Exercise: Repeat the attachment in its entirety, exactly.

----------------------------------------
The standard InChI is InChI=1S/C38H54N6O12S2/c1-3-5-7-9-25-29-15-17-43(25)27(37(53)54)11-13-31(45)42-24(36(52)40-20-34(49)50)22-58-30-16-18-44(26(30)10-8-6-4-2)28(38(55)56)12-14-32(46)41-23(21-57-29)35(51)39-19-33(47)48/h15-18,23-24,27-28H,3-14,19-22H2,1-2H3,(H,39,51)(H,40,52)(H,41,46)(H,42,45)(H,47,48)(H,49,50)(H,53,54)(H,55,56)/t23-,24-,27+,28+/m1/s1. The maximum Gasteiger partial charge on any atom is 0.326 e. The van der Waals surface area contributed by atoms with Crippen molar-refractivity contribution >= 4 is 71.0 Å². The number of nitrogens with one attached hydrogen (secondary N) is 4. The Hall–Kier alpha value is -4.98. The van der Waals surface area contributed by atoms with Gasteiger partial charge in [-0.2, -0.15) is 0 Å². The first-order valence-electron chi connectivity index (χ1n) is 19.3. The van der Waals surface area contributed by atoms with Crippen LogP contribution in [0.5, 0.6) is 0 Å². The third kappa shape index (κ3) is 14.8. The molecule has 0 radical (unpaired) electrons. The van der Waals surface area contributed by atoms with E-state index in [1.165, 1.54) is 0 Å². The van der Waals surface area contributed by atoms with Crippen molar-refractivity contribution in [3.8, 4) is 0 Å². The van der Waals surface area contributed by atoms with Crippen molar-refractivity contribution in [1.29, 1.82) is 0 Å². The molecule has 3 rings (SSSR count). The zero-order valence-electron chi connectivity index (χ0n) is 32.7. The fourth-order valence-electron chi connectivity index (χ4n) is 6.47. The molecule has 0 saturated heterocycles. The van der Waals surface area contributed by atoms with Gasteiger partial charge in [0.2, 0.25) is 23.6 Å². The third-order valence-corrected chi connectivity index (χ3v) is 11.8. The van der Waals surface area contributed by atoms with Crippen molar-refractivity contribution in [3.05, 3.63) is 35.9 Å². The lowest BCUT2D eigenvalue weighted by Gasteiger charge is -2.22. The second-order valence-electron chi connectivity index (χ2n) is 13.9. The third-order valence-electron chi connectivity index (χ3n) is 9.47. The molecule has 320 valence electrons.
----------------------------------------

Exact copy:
The standard InChI is InChI=1S/C38H54N6O12S2/c1-3-5-7-9-25-29-15-17-43(25)27(37(53)54)11-13-31(45)42-24(36(52)40-20-34(49)50)22-58-30-16-18-44(26(30)10-8-6-4-2)28(38(55)56)12-14-32(46)41-23(21-57-29)35(51)39-19-33(47)48/h15-18,23-24,27-28H,3-14,19-22H2,1-2H3,(H,39,51)(H,40,52)(H,41,46)(H,42,45)(H,47,48)(H,49,50)(H,53,54)(H,55,56)/t23-,24-,27+,28+/m1/s1. The maximum Gasteiger partial charge on any atom is 0.326 e. The van der Waals surface area contributed by atoms with Crippen molar-refractivity contribution >= 4 is 71.0 Å². The number of nitrogens with one attached hydrogen (secondary N) is 4. The Hall–Kier alpha value is -4.98. The van der Waals surface area contributed by atoms with Gasteiger partial charge in [-0.2, -0.15) is 0 Å². The first-order valence-electron chi connectivity index (χ1n) is 19.3. The van der Waals surface area contributed by atoms with Crippen LogP contribution in [0.5, 0.6) is 0 Å². The third kappa shape index (κ3) is 14.8. The molecule has 0 radical (unpaired) electrons. The van der Waals surface area contributed by atoms with E-state index in [1.165, 1.54) is 0 Å². The van der Waals surface area contributed by atoms with Crippen molar-refractivity contribution in [3.8, 4) is 0 Å². The van der Waals surface area contributed by atoms with Crippen molar-refractivity contribution in [1.29, 1.82) is 0 Å². The molecule has 3 rings (SSSR count). The zero-order valence-electron chi connectivity index (χ0n) is 32.7. The fourth-order valence-electron chi connectivity index (χ4n) is 6.47. The molecule has 0 saturated heterocycles. The van der Waals surface area contributed by atoms with Gasteiger partial charge in [0.2, 0.25) is 23.6 Å². The third-order valence-corrected chi connectivity index (χ3v) is 11.8. The van der Waals surface area contributed by atoms with Crippen molar-refractivity contribution in [3.05, 3.63) is 35.9 Å². The lowest BCUT2D eigenvalue weighted by Gasteiger charge is -2.22. The second-order valence-electron chi connectivity index (χ2n) is 13.9. The third-order valence-electron chi connectivity index (χ3n) is 9.47. The molecule has 320 valence electrons.